Carlsberg brewing steady sales


  • Business
  • Monday, 07 Feb 2005

BY C.S. TAN

THE beer industry has braced itself for the effect of the outsized 26% hike in excise duty imposed since September last year in the 2005 Budget.  

That is believed to be the largest increase in excise duty confronted by the industry in any single year.  

The immediate effect on consumption was still not known, said CARLSBERG BREWERY MALAYSIA BHD's newly appointed managing director Mogens Joenck (pronounced Morgan Yonk).  

Whatever the outcome in the short term, he is confident there will still be sales growth for Carlsberg here in the long term. 

It's too early to see the impact of the duty hike on sales, as there was a lot of forward buying and stocking-up by customers prior to the budget last year. There would naturally be reduced orders after that. It will take some time to get back to normal sales patterns.  

The Chinese New Year will provide a good indication of the effect of the increased duty. “It's the peak season for beer sales. After the Chinese New Year, we'll be wiser,” he said.  

Mogens Joenck ... Carlsberg is a refreshing drink with a kick in it. We don't really see iit as an alcoholic product.

In spite of the high duty structure, it is still a good industry to be in. After all, there are not many companies out there that can earn about RM100mil a year like Carlsberg does.  

Joenck is confident that any drop in demand in the industry as a result of the higher duty will be temporary. “It'll come back,” he said.  

Although he expects consumers to continue to have their beer, the industry is likely to face slower growth than before.  

This is due, in his view, to not only the high duty hike on beer, but also on the relatively smaller duty increase for the competing hard liquor products of whisky and brandy.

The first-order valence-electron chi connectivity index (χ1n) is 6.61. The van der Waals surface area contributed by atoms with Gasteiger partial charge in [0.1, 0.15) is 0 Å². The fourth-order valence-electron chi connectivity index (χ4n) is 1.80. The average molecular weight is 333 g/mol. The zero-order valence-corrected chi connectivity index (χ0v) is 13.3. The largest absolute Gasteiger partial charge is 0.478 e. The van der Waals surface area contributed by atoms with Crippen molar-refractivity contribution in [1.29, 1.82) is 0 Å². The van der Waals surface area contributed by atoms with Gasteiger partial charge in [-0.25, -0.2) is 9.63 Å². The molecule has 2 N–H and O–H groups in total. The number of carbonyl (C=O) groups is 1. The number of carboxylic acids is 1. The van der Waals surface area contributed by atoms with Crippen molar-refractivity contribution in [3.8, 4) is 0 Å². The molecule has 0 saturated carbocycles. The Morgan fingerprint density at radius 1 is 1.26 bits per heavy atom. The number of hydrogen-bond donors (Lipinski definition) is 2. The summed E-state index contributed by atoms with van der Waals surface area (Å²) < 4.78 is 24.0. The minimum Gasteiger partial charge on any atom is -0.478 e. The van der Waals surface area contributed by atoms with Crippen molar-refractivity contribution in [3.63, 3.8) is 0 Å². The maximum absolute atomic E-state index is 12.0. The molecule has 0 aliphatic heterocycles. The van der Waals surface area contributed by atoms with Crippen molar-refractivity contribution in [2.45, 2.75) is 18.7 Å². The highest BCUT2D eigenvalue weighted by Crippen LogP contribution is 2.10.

In the last budget, the excise duties for whisky and brandy were increased by 6% and 2% respectively, compared with the 26% hike for beer. Duties for hard liquor are, however, still higher than for beer. The gap has, however, narrowed. There could therefore be a switch to hard liquor by some drinkers.  

The industry has to bear all that. As Joenck puts it, “as an industry, we have to adapt to that (the duty increase).”  

In his mind, Carlsberg as a company will continue to grow in this country. His confidence is partly based on an independent survey that shows that Carlsberg is the fastest growing beer brand in the world.  

Carlsberg's brand positioning has been very successful in consumer markets all over the world. In recent years, the beer has been globally positioned as a drink that's enjoyed with friends in a social setting.  

“Wherever you go, you can enjoy the same excellent beer among friends,” he said.  

In projecting this image of camaraderie, the group is visible in sponsoring sports. Carlsberg was a sponsor, for instance, for the Euro 2004 football games.  

It will also be sponsoring the Carlsberg Malaysian Open golf championships that will be held later this month.  

“So, when you watch football with your friends, you have a beer and you'll also see the football player wearing a Carlsberg jersey,” he said.  

At the same time, Carlsberg is mindful of its role as a corporate citizen that makes products with alcohol content.  

“We would not, for instance, sponsor motor sports. That’s to make sure we don't confuse people by associating drinking with driving,” he said, adding that it “has to be moderate the way we approach the market.” 

Although Carlsberg is generally seen as an alcoholic drink, Joenck sees it more as “a refreshing drink with a kick in it.”  

It has a small alcoholic content. “We don't really look at it as an alcoholic product,” he said.  

As he starts his tenure here, Joenck has decided he will not change Carlsberg's tried and tested strategies. “What we're doing is right – the right cocktail of activities,” he said.  

The company may introduce more brands to offer a wider range of prices and tastes. It launched, for instance, Skol beer late last year, which is priced slightly below the premium brand of Carlsberg.  

At present, the company's brands in this country now are Carlsberg, Carlsberg Ice, Danish Royal Stout and Skol.  

The company, through the global Danish group, has access to a wider range of brands. 

“We've been acquiring other breweries and brands. These could be brought here,” he said. 

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